WASHINGTON • The standardised four-page checklist describes each Islamic State in Iraq and Syria (ISIS) drone mission in chillingly impassive detail: Mission type (spy, bombing, training). Location (city, province). Drone components (motor, bomb ignition). Operation (successful or not).
The form, apparently filled out by ISIS drone operators in Iraq after every mission, was part of a batch of documents discovered last month by a Harvard researcher embedded with Iraqi troops in the battle of Mosul and turned over to US military analysts for review.
The documents - in Arabic and English - offer a rare window into how the ISIS group has cobbled together a rapidly advancing armed drone programme that increasingly threatens allied troops fighting the militant group. They show how the group has institutionalised a programme using off-the-shelf technology to bedevil the militarily superior US armed forces.
ISIS has used surveillance drones on the battlefield for about two years. But an increase in attacks since October - mostly targeting Iraqi troops - has highlighted its success in adapting readily accessible technology into a potentially effective new weapon.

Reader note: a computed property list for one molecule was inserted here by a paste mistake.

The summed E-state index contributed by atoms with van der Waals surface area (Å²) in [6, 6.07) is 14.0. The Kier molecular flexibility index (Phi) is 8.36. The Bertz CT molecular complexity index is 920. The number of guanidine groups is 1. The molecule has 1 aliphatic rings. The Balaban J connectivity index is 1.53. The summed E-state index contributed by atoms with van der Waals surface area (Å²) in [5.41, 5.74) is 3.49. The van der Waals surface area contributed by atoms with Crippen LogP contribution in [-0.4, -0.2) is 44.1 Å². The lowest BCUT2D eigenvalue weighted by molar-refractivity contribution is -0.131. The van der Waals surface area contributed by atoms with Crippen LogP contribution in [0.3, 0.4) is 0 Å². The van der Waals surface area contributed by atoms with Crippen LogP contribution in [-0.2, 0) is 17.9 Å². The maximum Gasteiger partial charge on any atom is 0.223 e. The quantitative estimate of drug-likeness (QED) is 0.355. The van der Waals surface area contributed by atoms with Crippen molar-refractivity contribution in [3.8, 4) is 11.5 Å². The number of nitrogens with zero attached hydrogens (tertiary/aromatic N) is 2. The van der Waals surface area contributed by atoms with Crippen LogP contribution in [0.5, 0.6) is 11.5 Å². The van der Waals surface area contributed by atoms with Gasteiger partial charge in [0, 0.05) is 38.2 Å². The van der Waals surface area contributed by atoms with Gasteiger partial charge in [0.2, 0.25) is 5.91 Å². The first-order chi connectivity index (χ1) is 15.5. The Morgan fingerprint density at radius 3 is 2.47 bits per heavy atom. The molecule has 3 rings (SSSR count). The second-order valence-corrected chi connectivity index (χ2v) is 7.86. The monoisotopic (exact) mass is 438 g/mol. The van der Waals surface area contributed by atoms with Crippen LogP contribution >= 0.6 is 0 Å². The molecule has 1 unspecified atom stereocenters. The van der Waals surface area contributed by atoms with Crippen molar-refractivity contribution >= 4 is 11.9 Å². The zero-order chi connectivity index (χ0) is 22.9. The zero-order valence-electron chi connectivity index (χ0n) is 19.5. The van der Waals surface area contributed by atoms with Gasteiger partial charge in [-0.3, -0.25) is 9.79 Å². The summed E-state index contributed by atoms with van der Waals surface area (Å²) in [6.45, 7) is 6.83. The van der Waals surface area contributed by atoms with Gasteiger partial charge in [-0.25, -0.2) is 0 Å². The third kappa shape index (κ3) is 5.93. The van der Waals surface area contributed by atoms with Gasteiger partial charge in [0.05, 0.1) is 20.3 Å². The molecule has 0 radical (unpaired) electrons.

In the past two months, ISIS has used more than 80 remotely piloted drones against Iraqi forces and their allies.
80 Number of remotely piloted drones used by ISIS against Iraqi forces and allies in the past two months.
About one-third of the aircraft dropped bombs or were rigged with explosives to detonate on the ground, said Colonel John Dorrian, spokesman for the US-led operation against ISIS in Baghdad.
Iraqi officials said bombs dropped by the drones, which were primarily quadcopters propelled by four rotors, had killed about a dozen government soldiers and injured more than 50.
US military officials said the Pentagon had dedicated significant resources to stop ISIS drones but few Iraqi and Kurdish units had been provided with the sophisticated devices that the US troops had to disarm them. The officials said they had ordered the Pentagon agency in charge of dealing with explosive devices to study ways to thwart hostile drones.
The documents were discovered by Ms Vera Mironova, an international security fellow at the Belfer Centre at the Kennedy School of Government in Harvard.